Apple Self-Driving Car Plans Called ‘Strange, If True’ by Elon Musk

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On the first day of Tesla’s inclusion in the S&P 500 on Monday, Reuters dropped an ‘exclusive’ report on Apple’s rumoured self-driving car plans.

The report noted Apple would be using some breakthrough battery technology in the form of a ‘monocell’ design, while the company is also exploring lithium iron phosphate for battery chemistry.

On Tuesday, Tesla CEO Elon Musk responded to the report of Apple’s autonomous car plans.

“Strange, if true,” said Musk, replying to Brett Winton from ARK Invest.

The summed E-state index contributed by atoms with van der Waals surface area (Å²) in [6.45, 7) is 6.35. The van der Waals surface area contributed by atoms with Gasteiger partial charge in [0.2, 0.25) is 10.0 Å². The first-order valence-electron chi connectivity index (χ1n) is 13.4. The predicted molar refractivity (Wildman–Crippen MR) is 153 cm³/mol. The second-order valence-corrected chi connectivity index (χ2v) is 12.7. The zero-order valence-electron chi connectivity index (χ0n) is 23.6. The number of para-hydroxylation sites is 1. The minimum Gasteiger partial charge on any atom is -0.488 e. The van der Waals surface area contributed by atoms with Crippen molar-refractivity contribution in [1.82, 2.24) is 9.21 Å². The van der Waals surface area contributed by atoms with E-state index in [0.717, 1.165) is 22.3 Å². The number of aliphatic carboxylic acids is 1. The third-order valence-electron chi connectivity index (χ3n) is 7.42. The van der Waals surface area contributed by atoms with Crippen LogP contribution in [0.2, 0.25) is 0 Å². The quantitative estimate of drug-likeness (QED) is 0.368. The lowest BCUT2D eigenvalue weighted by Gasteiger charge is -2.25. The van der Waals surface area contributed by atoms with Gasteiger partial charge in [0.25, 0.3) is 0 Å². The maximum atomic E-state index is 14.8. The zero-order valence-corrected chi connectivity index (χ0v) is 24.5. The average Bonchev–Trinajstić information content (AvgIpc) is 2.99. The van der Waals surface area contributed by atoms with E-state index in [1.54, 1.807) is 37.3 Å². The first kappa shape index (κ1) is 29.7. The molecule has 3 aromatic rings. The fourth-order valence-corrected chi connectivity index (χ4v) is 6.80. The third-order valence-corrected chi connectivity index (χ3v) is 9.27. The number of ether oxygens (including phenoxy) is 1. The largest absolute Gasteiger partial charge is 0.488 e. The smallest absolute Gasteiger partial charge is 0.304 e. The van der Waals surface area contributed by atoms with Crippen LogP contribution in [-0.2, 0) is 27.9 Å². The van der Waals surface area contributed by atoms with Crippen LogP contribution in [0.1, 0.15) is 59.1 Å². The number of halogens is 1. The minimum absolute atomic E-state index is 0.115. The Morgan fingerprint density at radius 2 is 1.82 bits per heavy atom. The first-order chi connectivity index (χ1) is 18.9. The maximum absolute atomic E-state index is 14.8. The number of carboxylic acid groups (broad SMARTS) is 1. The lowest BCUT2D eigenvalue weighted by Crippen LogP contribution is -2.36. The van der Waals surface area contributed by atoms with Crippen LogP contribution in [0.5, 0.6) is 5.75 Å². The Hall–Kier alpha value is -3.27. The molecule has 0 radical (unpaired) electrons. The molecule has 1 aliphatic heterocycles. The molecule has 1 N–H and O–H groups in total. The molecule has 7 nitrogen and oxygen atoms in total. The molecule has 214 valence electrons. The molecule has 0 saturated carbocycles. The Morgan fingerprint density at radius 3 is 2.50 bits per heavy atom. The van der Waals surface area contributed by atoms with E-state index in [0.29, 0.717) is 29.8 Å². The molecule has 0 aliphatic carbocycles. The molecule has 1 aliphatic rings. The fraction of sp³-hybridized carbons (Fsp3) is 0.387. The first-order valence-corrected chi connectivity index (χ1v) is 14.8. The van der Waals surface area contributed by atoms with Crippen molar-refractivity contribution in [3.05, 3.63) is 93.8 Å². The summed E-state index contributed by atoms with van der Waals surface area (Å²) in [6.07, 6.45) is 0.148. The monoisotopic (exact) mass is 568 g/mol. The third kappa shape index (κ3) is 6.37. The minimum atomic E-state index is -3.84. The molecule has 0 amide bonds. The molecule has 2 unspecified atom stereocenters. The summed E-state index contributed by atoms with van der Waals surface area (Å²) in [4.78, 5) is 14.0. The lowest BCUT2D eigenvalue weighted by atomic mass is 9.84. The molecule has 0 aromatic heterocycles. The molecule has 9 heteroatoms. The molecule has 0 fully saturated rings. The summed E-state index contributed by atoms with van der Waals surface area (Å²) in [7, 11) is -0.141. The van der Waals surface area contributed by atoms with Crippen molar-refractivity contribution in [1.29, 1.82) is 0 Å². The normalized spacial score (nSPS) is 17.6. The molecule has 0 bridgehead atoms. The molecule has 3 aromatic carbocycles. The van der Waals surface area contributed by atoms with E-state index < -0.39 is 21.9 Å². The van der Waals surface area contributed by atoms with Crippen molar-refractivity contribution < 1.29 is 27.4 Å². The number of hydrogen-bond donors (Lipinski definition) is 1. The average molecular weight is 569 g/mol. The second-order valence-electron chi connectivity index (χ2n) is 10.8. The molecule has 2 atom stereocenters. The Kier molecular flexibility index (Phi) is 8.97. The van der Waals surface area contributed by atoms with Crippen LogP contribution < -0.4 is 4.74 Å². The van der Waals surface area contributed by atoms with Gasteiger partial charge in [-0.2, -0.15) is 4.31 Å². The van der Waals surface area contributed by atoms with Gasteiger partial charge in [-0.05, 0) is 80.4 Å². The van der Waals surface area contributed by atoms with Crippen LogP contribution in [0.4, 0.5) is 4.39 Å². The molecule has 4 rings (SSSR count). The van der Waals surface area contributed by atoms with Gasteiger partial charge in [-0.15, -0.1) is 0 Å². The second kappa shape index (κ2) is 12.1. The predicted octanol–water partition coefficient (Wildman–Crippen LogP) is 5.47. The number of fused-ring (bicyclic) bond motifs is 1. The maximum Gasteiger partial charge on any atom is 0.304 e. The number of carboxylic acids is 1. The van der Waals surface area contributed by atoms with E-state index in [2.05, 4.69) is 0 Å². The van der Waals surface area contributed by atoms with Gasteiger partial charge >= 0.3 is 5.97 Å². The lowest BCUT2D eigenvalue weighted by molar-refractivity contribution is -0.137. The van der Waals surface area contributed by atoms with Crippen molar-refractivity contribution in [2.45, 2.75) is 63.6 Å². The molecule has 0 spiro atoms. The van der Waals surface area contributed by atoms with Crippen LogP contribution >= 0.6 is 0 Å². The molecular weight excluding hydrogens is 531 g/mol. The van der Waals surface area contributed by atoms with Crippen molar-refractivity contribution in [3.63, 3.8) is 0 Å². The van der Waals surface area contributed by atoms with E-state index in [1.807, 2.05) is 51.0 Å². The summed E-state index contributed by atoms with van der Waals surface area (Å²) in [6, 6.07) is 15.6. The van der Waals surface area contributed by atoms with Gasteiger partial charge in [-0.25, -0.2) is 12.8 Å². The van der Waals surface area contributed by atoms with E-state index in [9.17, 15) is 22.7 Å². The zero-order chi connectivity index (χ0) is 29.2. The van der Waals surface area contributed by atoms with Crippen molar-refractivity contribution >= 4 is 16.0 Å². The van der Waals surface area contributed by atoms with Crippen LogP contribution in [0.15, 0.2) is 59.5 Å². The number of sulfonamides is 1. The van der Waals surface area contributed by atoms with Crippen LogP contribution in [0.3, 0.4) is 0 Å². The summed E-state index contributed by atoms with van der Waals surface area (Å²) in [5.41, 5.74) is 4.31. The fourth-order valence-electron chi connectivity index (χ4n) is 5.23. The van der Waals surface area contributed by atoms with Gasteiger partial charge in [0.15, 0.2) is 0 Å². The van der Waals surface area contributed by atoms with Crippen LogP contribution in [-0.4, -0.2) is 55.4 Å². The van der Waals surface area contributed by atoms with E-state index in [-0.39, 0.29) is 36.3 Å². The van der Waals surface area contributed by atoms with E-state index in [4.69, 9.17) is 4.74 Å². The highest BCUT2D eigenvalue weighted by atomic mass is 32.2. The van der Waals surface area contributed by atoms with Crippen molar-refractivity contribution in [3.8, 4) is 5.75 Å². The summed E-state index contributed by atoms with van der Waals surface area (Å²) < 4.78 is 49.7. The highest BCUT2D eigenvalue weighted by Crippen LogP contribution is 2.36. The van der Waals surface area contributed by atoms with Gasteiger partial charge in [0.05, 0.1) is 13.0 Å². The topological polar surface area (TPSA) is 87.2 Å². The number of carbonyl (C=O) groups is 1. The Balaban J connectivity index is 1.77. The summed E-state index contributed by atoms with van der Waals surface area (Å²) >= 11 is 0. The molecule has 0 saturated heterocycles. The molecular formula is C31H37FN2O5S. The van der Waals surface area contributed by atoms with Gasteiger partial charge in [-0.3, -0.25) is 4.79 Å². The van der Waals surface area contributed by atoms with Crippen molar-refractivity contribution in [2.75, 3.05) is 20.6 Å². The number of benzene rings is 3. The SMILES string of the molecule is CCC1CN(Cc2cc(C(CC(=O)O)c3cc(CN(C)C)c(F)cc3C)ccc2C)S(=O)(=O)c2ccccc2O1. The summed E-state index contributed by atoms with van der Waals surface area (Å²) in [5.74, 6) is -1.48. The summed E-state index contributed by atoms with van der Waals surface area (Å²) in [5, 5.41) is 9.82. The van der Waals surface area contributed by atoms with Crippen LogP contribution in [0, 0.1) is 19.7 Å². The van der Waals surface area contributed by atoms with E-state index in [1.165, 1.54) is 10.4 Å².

“Tesla already uses iron-phosphate for medium range cars made in our Shanghai factory,” added Musk, who also said, “a monocell is electrochemically impossible, as max voltage is ~100X too low. Maybe they meant cells bonded together, like our structural battery pack?”.

Shares of Apple traded 3% higher on Tuesday on the news of its ongoing electric vehicle efforts. The company is said to partner with a manufacture to make its self-driving car, said to rely on LiDAR. It’s unclear how much Apple can compete against the likes of Tesla in the EV space, but the iPhone maker has the war chest to do it.

Musk also admitted he reached out to Apple CEO Tim Cook to meet about the latter acquiring Tesla at 1/10 of the company’s current value (or about $60 billion)–but Cook “refused to take the meeting”.